Epidermodysplasia verruciformis (EV) is a rare autosomal recessive disease, characterized by early onset and lifelong occurrence of multiple flat warts, pityriasis-like macular lesions, and skin cancer in sun-exposed areas. There is a predisposition to widespread human papillomavirus (HPV) infection and development of cutaneous squamous cell carcinoma., Other modes of inheritance exist for this rare disorder such as sporadic, sex-linked, and autosomal dominant modes. Malignant tumors, especially squamous cell carcinoma, develop in up to 30-60% of these patients who are aged 20-40 years in the sun-exposed areas. This malignant transformation is, however, common in people with skin types 1 and 2 and less common in Africans, suggesting a protective effect of skin pigmentation.
| Case Report|| |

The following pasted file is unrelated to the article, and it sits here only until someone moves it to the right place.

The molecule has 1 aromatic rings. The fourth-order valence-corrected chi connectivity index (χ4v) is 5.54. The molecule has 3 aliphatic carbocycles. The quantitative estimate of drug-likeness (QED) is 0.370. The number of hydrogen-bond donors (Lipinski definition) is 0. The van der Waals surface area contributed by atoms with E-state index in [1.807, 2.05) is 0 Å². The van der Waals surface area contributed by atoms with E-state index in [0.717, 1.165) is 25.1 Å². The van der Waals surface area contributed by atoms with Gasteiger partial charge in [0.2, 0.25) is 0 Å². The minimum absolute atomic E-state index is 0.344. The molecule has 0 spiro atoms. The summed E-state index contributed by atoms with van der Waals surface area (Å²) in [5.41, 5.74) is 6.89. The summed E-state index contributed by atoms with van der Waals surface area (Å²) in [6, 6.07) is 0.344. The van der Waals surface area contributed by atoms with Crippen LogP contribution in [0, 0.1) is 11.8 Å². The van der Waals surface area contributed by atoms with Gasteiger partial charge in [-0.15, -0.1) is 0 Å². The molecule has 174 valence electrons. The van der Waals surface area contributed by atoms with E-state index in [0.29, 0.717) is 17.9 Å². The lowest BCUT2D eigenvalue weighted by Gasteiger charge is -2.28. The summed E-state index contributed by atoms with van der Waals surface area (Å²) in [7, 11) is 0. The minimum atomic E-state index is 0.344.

A 25-year-old male, a student of a higher institution, presented to the dermatology outpatient clinic with complaint of hypopigmented scaly patches and some plaques on his forehead that were initially noticed by his mother about 23 years ago, at the age of 2 years. Since the onset, these patches have been progressively extending to involve the whole of his face, neck, upper extremities, trunk, and even his lower extremities to an extent [Figure 1], [Figure 2], [Figure 3]. They were neither itchy nor painful, and no other family member or contacts had similar lesions. He had presented to different health facilities where some medications were given, but to no avail. About 1 year ago, the lesion on the forehead developed a painless ulceration, prompting his presentation to our clinic for further evaluation. We made an assessment of EV with squamous cell transformation and proceeded to take an incisional biopsy from a nonulcerated lesion and an excisional biopsy of the ulcerated one.